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Election 2020 Live Updates: Biden Inches Closer to the Presidency With Lead in Pennsylvania

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Credit…Doug Mills/The New York Times

As more votes were counted and results were reported Friday morning in Pennsylvania, the Trump campaign issued a statement insisting, “This election is not over.”

“The false projection of Joe Biden as the winner is based on results in four states that are far from final,” Matt Morgan, a lawyer for the Trump campaign said in the statement.

The New York Times, The Associated Press and other major outlets have not called the presidential race.

In the statement, Mr. Morgan described the situation in Georgia, Pennsylvania, Nevada and Arizona — all states where the president is currently behind — as unsettled.

Georgia, he said, “is headed for a recount.” He claimed there were “many irregularities in Pennsylvania,” and noted that the Trump campaign had filed a legal challenge there. He asserted that in Nevada, thousands of people appeared to have “improperly cast mail ballots.” And he insisted Mr. Trump was “on course to win Arizona outright.”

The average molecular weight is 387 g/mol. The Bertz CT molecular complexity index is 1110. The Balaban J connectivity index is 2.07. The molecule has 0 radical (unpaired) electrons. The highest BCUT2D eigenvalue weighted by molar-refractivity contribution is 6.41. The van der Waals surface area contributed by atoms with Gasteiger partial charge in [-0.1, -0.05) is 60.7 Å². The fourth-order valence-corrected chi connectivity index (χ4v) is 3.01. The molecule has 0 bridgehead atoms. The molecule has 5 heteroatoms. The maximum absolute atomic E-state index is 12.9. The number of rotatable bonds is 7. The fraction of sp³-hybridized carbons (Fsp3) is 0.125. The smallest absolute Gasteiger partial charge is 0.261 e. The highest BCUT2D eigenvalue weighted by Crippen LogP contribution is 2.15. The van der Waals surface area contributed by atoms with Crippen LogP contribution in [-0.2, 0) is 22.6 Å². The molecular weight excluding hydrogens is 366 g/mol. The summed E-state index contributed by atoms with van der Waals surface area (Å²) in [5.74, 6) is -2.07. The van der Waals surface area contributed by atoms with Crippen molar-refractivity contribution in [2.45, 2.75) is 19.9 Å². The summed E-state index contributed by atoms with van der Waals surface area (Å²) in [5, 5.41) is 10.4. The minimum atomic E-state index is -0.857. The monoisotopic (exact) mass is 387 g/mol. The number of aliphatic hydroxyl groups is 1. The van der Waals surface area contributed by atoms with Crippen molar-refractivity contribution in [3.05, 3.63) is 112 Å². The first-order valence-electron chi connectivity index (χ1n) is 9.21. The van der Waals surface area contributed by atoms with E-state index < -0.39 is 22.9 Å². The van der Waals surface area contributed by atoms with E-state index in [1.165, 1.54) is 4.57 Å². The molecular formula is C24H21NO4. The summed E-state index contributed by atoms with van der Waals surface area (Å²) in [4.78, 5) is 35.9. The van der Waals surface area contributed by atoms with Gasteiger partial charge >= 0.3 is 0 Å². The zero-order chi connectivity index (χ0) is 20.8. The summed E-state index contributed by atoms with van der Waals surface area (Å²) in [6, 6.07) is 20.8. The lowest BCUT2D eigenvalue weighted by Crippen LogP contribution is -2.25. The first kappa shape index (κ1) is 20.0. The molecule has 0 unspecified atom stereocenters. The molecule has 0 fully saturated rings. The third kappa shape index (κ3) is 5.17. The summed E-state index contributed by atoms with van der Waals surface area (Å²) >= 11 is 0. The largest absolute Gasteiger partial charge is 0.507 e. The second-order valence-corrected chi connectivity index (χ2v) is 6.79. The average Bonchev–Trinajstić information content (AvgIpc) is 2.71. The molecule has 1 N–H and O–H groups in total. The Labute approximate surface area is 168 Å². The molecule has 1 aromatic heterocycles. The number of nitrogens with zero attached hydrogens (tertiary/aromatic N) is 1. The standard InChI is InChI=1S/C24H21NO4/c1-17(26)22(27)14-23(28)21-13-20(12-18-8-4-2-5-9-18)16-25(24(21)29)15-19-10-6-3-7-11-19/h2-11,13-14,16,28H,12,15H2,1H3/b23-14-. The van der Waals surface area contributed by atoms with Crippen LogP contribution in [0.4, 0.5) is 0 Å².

“Biden is relying on these states for his phony claim on the White House,” the statement concluded. “But once the election is final, President Trump will be re-elected.”

According to The Times’s current tally, Mr. Biden has amassed 253 electoral votes. If he were to be declared the winner of Pennsylvania, which has 20 electoral votes, he would cross the threshold necessary to be declared the winner of the presidential race.

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Nick Corasaniti in Philadelphia

Even the recent tallies of mail ballots from red counties in Pennsylvania have favored Biden, since many Democrats voted by mail. He netted 2,500 votes from Mercer County last night.

See Pennsylvania results